Barry Brownstein – March 16, 2021
For years, I’ve used the term crony capitalist to describe businesspeople who choose to earn profits by lobbying for subsidies and government regulations suppressing competition. My critics pointed out that crony capitalists are not capitalists.
My critics are right, and the distinction matters. Crony capitalism has no resemblance to real capitalism.
Conflating the two words gives capitalism a bad name. No wonder “70% of millennials say they’d vote for a socialist.”
In his book, The Meaning Revolution, economist Fred Kofman provides a clear definition of cronyism:
“Cronyism is a political and economic system in which the government is controlled by corporations and intervenes in the market using its coercive power on their behalf. Crony businesspeople thrive not because they serve their stakeholders but because they exploit the power of the state, circumventing the discipline of the free market.”
Crony businesspeople partner with politicians. “While capitalism channels personal ambition into the service of others, cronyism channels personal greed into abuse.” Kofman explains how:
“Crony politicians crush competition by handing out special permits, government grants, and tax breaks to those whom they favor, and by imposing tariffs and restrictions on their competitors and consumers. Crony corporations take inordinate risks fearlessly, knowing that if they win, their earnings will be privatized, but if they lose, their losses will be covered through bailouts and special aid packages.”
Cronies have no skin in the game; their losses are covered. Nasim Taleb points out “The largest fragilizer of society is a lack of skin in the game.” Cronies pursue coercive policies that make markets more fragile, less able to learn from trial and error, and less able to cope with unexpected events. Taleb adds, “I want the entrepreneur to be respected, not the CEO of a company who has all the upsides and none of the downsides.”
The result of cronyism, Kofman explains, is the destruction of economic value: “Crony businesses make money not by profiting in the economic market through their value-adding services, but by profiteering in the political market through value-destroying takings.”
Cronies operate from a win-lose mindset; entrepreneurs have a win-win mindset. When cronies win, someone else must lose. When an entrepreneur gains, so can others.
Cronies seek to increase their wealth at the expense of others; entrepreneurs seek to increase their wealth by serving others.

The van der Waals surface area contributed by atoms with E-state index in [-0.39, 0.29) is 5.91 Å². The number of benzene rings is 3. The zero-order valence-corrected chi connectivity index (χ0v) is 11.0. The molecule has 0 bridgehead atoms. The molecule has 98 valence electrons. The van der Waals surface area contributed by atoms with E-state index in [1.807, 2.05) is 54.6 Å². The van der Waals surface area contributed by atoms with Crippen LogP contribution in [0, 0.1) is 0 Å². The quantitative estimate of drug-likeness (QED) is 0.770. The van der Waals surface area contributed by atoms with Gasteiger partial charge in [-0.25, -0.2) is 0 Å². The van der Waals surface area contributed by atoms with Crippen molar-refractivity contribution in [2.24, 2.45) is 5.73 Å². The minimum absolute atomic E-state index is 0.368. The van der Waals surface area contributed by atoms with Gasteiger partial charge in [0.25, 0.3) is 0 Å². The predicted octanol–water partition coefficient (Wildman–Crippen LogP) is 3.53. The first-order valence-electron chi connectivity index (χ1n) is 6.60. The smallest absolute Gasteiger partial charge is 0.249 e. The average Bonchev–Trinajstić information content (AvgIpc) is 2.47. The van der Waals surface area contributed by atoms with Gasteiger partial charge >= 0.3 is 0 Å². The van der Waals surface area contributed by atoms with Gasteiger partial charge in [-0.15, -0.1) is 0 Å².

Android competes with iOS. Both platforms have led to the creation of thousands of successful app businesses. Without those synergistic businesses, the value of Android and iOS plummets.
Perhaps your home has an Instant Pot on the kitchen counter. In 2008 Dr. Robert Wang, a Chinese immigrant to Canada with a Ph.D. in Computer Science, followed a rule of all successful entrepreneurs: Give customers what they want, not what you have.
Customers wanted a new gadget that could help them make nutritious home-cooked meals in much less time and with a minimal learning curve. Yes, Dr. Wang created wealth for himself; but he did so by improving others’ lives, including a small economy of cookbook authors showing how to use the Instant Pot for every cuisine. Win-win.
It is cronies who seek via coercion to give the consumer what their company has and not what the consumer wants. Ethanol-laced gasoline is a good example. Government mandates its use; consumers have no choice but to buy it. Ethanol hurts both consumers and the environment. Crony ethanol producers win; everyone else loses.
Financial industry cronies demand more monetary easing and create asset bubbles.
Cronyism is rampant in the vaccine market. Government funds development, fuels demand, and then provides legal immunity protecting vaccine producers from injury lawsuits.
Business and airline groups are asking the U.S. government to develop vaccine immunity passports. If tribal medical identities fracture America, cronies will be to blame for codifying our worst instincts.
Why do I write worst instincts? Some argue that government needs to protect us against the unvaccinated. Isn’t that a good instinct? Let’s carry out the logic of the protection argument. Of course, this question is absurd, but should the obese be banned from flying? The obese are more likely to develop a severe case of Covid-19, and Covid-19 vaccines offer less protection to the obese. Sugar consumption is among the factors that suppress the immunological system, making sugar eaters more likely to be carriers of disease. Should government grant sugar-free consumption passports?
Without government codifying a medical caste system, airlines and other businesses that voluntarily implement vaccine immunity passports may lose more business than they gain. In the January 2021 forecast issue of The Socionomist, I wrote this:
“I’ll be observing if an American caste system develops around immunity passports and vaccination status. In the Hindu caste system, your societal rank depends upon your perceived purity. Contact between a lower caste and higher caste never purifies the lower caste; it can only contaminate the higher caste. Under a medical caste system, will the proclaimed “pure” demand no contact from those who make different medical choices? If so, businesses such as airlines, supermarkets, and restaurants, and employers will face tough decisions.”
Given a segment of the public’s insatiable demand for safety, will lockdowns morph into a ubiquitous request for “vaccine papers please”?